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Using geometry, researchers coax human embryonic stem cells to organize themselves
Date:6/30/2014

About seven days after conception, something remarkable occurs in the clump of cells that will eventually become a new human being. They start to specialize. They take on characteristics that begin to hint at their ultimate fate as part of the skin, brain, muscle or any of the roughly 200 cell types that exist in people, and they start to form distinct layers.

Although scientists have studied this process in animals, and have tried to coax human embryonic stem cells into taking shape by flooding them with chemical signals, until now the process has not been successfully replicated in the lab. But researchers led by Ali Brivanlou, Robert and Harriet Heilbrunn Professor and head of the Laboratory of Stem Cell Biology and Molecular Embryology at The Rockefeller University, have done it, and it turns out that the missing ingredient is geometrical, not chemical.

"Understanding what happens in this moment, when individual members of this mass of embryonic stem cells begin to specialize for the very first time and organize themselves into layers, will be a key to harnessing the promise of regenerative medicine," Brivanlou says. "It brings us closer to the possibility of replacement organs grown in petri dishes and wounds that can be swiftly healed."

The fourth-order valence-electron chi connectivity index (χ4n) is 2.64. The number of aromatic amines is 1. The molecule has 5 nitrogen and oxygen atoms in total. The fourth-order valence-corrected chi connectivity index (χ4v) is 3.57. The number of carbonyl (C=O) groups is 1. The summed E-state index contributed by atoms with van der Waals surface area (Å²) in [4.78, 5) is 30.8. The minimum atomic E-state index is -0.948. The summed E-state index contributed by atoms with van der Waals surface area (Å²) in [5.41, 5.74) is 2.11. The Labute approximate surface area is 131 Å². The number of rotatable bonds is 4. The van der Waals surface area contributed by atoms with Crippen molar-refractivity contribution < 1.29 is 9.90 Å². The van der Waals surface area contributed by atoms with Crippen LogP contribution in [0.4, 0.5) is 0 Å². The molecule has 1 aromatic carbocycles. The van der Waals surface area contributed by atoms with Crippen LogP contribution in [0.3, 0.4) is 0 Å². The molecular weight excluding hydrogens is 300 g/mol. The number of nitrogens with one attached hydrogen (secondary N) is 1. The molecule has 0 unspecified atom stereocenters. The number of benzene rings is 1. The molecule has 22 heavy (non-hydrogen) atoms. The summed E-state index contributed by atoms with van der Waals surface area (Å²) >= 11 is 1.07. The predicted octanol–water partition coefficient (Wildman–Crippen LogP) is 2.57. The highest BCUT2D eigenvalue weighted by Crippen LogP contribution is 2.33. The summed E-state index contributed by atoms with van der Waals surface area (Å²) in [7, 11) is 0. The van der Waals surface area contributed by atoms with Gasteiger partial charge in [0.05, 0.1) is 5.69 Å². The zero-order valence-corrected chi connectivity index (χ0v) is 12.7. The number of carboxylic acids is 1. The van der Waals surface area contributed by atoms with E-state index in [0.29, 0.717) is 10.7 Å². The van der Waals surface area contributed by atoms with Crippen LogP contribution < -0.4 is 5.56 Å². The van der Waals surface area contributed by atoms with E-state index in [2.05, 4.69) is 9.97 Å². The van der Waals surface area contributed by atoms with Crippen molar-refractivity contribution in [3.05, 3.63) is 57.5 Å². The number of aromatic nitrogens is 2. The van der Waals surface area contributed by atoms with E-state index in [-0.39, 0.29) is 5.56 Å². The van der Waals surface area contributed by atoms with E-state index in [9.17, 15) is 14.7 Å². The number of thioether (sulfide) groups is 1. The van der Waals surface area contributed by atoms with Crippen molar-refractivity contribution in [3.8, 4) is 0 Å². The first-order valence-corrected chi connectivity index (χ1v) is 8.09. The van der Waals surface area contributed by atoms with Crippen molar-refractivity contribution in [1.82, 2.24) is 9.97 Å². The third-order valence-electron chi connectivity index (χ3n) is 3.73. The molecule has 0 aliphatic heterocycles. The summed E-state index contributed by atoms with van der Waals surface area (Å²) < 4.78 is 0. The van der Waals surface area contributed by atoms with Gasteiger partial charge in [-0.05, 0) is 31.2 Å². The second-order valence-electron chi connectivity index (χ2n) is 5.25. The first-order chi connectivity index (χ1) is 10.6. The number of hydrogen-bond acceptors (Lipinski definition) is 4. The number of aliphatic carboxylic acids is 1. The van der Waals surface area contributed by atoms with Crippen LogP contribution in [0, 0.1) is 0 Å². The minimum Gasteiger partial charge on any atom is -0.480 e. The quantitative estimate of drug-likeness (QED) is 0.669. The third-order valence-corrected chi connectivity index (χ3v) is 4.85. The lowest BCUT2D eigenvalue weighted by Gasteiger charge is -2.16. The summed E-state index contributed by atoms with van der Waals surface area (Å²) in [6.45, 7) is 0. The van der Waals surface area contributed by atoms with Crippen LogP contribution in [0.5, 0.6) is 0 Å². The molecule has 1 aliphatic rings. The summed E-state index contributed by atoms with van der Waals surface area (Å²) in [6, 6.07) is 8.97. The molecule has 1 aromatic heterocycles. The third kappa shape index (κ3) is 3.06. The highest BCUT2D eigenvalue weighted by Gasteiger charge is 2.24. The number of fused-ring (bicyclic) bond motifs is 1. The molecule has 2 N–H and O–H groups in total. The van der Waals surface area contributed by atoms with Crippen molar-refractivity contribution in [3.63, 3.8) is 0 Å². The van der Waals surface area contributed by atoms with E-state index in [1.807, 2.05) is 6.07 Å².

In the uterus, human embryonic stem cells receive chemical cues from the surrounding tissue that signal them to begin forming layers  a process called gastrulation. Cells in the center begin to form ectoderm, the brain and skin of the embryo, while those migrating to the outside become mesoderm and endoderm, destined to become muscle and blood and many of the major organs, respectively.

Brivanlou and his colleagues, including postdocs Aryeh Warmflash and Benoit Sorre as well as Eric Siggia, Viola Ward Brinning and Elbert Calhoun Brinning Professor and head of the Laboratory of Theoretical Condensed Matter Physics, confined human embryonic stem cells originally derived at Rockefeller
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Contact: Zach Veilleux
zveilleux@rockefeller.edu
212-327-8982
Rockefeller University
Source:Eurekalert  

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Using geometry, researchers coax human embryonic stem cells to organize themselves
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